Your credit history makes up 15% of your overall credit score and this includes how many accounts you have, how long they’ve been open and how active they are. In order to calculate a credit score, credit bureaus need at least one of your accounts to be 6 months old. If you keep your student loan in good standing (full and timely monthly payments), it will help you establish a solid credit history, and as a result, boost your credit score over time.

Contributing To Your Credit Mix

Your credit mix makes up 10% of your credit score. Student loans can also help diversify your credit mix, which shows lenders that you’re capable of successfully managing different types of accounts. Typically, someone with different types of loans (like for a car, student loans and credit cards) is viewed more favourably than someone who has less of a mix (for example, four credit cards).

How New Student Loans Are Affected By Your Credit Score

There are generally two different types of loans you’ll have access to as a Canadian student. Federal loans are offered by the government while private loans are offered by financial institutions. Understanding how these two types differ when it comes to requirements and applications, will help you choose the best fit for you.

Federal Student Loan

If you have poor or no credit, federal student loans are a promising option as they don’t often require credit checks. These loans will have a fixed interest rate so having a great credit score won’t help you get access to lower rates in this case. These loans are typically approved based on your income level (or your parent’s income if you live at home) so if you make a high income, you may not qualify.

Private Student Loan

Unlike federal student loans, your approval for a private student loan is generally based on your credit score. As with other standard credit products, the better your credit score, the better your rates and terms will be with these private loans. If you have limited or no credit history, you may need to have a co-signer if you go this route. Just keep in mind that if you default on your payments, your co-signer’s credit score takes a dip along with yours.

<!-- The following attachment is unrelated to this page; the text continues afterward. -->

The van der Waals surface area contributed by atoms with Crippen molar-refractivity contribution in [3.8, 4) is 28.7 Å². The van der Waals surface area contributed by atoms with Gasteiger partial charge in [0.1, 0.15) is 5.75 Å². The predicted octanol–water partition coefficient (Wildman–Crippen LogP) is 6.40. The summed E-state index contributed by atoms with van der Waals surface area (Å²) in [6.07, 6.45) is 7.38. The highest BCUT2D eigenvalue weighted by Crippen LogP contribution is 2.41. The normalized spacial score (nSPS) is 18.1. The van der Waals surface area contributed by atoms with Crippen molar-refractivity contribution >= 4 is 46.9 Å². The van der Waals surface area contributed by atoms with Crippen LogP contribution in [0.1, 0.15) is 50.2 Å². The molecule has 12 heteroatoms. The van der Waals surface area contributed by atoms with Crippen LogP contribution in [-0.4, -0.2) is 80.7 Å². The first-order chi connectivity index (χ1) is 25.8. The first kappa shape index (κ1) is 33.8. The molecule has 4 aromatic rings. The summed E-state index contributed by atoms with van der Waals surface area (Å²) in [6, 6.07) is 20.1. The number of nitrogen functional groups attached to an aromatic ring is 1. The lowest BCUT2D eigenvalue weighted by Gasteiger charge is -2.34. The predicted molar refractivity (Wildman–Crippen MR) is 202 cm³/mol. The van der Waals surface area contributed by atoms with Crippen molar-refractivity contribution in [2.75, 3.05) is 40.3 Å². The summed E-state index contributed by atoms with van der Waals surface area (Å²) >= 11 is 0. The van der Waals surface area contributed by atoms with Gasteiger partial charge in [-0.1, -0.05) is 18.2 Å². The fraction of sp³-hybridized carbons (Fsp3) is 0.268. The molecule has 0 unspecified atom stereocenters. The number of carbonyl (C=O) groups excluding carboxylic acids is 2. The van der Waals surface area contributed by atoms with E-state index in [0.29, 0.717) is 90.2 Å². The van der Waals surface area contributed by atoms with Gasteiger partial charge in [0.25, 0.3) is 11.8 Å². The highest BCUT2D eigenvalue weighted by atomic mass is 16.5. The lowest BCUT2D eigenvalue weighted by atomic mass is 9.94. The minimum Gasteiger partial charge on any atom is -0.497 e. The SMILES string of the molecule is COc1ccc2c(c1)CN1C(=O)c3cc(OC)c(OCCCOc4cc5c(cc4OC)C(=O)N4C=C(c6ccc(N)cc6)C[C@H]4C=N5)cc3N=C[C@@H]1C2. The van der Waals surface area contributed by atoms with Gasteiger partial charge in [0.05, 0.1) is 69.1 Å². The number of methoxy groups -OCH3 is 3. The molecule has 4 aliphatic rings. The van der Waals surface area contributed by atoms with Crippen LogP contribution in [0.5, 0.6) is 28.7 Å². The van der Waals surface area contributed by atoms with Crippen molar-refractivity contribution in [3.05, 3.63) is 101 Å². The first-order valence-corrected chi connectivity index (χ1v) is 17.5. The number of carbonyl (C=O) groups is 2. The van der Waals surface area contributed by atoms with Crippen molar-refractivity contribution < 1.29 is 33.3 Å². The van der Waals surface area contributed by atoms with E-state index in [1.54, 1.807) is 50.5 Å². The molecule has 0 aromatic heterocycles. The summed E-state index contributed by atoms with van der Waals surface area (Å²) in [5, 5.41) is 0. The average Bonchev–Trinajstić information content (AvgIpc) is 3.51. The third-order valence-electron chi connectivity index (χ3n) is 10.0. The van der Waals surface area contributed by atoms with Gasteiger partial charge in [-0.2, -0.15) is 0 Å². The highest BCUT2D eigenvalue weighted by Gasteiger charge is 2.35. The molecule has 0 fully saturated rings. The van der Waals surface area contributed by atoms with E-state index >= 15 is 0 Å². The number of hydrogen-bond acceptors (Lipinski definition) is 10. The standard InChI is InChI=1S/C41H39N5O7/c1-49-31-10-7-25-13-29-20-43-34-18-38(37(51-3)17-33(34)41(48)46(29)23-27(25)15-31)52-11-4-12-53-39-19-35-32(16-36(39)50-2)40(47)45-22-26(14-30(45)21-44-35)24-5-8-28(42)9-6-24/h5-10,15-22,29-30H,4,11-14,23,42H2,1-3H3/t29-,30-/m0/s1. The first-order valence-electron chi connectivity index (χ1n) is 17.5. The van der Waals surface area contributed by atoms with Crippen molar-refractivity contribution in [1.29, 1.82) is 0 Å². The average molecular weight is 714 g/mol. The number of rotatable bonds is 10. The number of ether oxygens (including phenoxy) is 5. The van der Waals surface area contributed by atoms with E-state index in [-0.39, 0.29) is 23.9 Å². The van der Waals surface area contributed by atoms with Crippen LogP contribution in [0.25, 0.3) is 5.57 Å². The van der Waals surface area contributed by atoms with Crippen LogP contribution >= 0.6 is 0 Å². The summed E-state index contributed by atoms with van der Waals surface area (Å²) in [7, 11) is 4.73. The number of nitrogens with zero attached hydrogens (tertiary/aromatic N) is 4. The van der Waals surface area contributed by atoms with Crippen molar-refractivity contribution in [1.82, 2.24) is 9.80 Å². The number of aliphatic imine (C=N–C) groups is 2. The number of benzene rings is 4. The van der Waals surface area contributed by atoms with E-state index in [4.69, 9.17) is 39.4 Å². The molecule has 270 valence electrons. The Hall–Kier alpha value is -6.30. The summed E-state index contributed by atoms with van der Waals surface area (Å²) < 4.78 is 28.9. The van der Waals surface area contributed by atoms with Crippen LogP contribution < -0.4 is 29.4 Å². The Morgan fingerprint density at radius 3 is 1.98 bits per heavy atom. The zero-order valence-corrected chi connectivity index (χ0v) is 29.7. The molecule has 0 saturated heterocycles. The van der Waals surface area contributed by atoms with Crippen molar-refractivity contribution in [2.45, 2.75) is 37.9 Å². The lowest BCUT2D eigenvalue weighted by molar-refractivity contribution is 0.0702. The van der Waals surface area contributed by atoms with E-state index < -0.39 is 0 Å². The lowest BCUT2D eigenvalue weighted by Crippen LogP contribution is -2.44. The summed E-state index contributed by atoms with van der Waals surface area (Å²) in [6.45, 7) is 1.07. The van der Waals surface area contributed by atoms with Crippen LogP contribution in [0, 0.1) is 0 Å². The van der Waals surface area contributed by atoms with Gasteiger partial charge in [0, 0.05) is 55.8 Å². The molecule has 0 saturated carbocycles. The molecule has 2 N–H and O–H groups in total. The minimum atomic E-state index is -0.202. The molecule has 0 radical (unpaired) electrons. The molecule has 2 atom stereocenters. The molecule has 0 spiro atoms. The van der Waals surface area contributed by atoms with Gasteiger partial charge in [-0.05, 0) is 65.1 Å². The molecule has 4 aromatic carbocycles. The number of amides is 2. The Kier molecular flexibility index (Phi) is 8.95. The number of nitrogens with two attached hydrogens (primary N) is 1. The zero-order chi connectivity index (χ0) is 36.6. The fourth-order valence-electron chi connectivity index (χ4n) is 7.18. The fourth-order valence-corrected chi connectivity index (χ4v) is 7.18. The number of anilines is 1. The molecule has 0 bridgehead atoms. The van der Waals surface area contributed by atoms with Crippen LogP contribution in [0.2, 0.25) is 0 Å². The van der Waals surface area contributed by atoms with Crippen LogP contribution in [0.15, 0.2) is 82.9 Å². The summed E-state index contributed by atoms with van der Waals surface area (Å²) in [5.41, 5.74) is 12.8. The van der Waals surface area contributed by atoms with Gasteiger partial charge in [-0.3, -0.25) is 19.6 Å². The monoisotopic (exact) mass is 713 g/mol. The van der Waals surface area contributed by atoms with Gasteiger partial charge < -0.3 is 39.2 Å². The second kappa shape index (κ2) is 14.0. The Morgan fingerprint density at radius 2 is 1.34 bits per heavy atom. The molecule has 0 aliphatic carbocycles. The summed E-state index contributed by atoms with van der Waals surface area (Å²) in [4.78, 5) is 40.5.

Can Refinancing Student Loans Affect Your Credit?

While refinancing your student loan could lower your credit score in the short term, it can also have a positive impact on your credit score by helping you reduce your monthly payments, lower your interest rate or adjust the terms of your loan to work better with your personal situation.

If you’re thinking about refinancing your current student loan, know that this process will require a credit check that will lower your credit score in the short term. So, it’s wise to apply for only one or two refinancing loans in a short period of time so you can minimize the damage to your credit score. If you maintain your good standing by continuing to make payments on time and you don’t apply for any new credit cards, any damage done from the application(s) should be cleared up in a few months.

For some young adults, a student loan may be their first ever line of credit so it’s extremely important that applicants understand what student loans require and how to responsibly manage them. Student loans are no different than any other credit product in that they’ll affect the applicant’s credit score and show up on their credit report. Being timely with your payments and properly managing your loan can lead to an improved credit score over time, but mismanaging your funds can cause damage that will remain on your report for years to come and could affect your ability to secure future loan products. Take the time to learn more about your financing options and speak with a professional to ensure you find the right solution for your personal needs.